Hitachi plans big increase in Microdrive production

Hitachi is planning to double production of hard-disk drives at its plant in Prachinburi, Thailand, the company said Monday. The company's Hitachi Global Storage Technologies (HGST) unit will invest US$200 million over several years to achieve the increase in capacity.

Production of the company's 4G-byte capacity 1-inch Microdrive disk drives, which are found in digital music players such as Apple Computer's iPod mini, will see the largest increase in percentage terms, said John Osterhout, director of marketing for Microdrive at HGST.

"We are seeing very strong demand for 1-inch drives," he said. "They take up a small percentage of the factory today but we will be expanding capacity from 200,000 units per month in the first quarter (of this year) to several million [m] in the fourth quarter of this year so it's a very rapid expansion in capacity. Fuelling the very strong growth is demand from customers who are building these drives into small MP3 players."

The company wouldn't be any more specific on which companies or products, if any, are primarily driving demand, although some signs point to Apple and its iPod Mini.

Apple launched the iPod Mini in the U.S. in February with 100,000 preorders placed for the US$249 music player. The company was due to follow with a worldwide launch in April however in March was forced to delay that to July because of problems meeting demand, it said.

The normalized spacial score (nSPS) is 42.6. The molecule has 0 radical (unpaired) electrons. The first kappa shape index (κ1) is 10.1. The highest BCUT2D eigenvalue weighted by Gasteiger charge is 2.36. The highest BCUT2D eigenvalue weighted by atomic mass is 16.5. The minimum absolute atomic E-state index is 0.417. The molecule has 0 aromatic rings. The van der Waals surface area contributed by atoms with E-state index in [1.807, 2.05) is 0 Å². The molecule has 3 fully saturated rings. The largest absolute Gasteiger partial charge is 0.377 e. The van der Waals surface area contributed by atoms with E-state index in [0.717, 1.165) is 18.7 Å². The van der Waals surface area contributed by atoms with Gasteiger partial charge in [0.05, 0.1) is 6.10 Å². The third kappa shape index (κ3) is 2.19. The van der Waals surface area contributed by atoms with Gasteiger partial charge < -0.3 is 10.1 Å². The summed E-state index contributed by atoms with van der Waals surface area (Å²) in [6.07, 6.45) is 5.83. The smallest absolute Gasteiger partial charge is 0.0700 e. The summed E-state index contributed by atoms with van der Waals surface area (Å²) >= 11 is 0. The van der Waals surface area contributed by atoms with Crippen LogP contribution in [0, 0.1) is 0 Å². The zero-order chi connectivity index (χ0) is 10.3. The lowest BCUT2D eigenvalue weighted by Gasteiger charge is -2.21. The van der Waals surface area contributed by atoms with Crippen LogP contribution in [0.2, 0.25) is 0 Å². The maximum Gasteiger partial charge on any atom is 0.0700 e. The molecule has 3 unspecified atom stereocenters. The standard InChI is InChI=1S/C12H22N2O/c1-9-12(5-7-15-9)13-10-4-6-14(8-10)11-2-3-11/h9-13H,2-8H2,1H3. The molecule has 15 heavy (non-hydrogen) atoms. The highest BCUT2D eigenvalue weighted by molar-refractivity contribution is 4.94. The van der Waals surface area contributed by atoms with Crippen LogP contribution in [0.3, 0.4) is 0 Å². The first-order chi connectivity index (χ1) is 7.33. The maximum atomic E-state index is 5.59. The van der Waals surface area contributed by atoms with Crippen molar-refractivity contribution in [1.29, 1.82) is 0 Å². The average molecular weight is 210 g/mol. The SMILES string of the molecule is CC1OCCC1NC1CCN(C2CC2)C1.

"The supply for the iPod mini is limited because we're using new technology," Greg Joswiak, Apple's vice president of hardware product marketing told IDG's MacCentral at the time. "We're using just about all of the (4G-byte) 1-inch hard drives that are being made."

Apple hasn't provided detailed shipment figures for the iPod Mini but has said total shipments of iPod and iPod Mini players in the three months from January to March totaled 807,000 units.

In addition to Apple, HGST also provides its 1-inch Microdrive hard disks to companies including Singapore's Creative Technology Ltd. and the Rio Audio division of Santa Clara-based Digital Networks North America Inc. and Osterhout says he expects more companies to join that list soon as new music players are launched.

"There are many companies that could be making hard-disk drive-based MP3 players," said Osterhout. "I probably have talked to 20 companies that are already in the MP3 business. It's a long list of companies. This is open season in a growth category."

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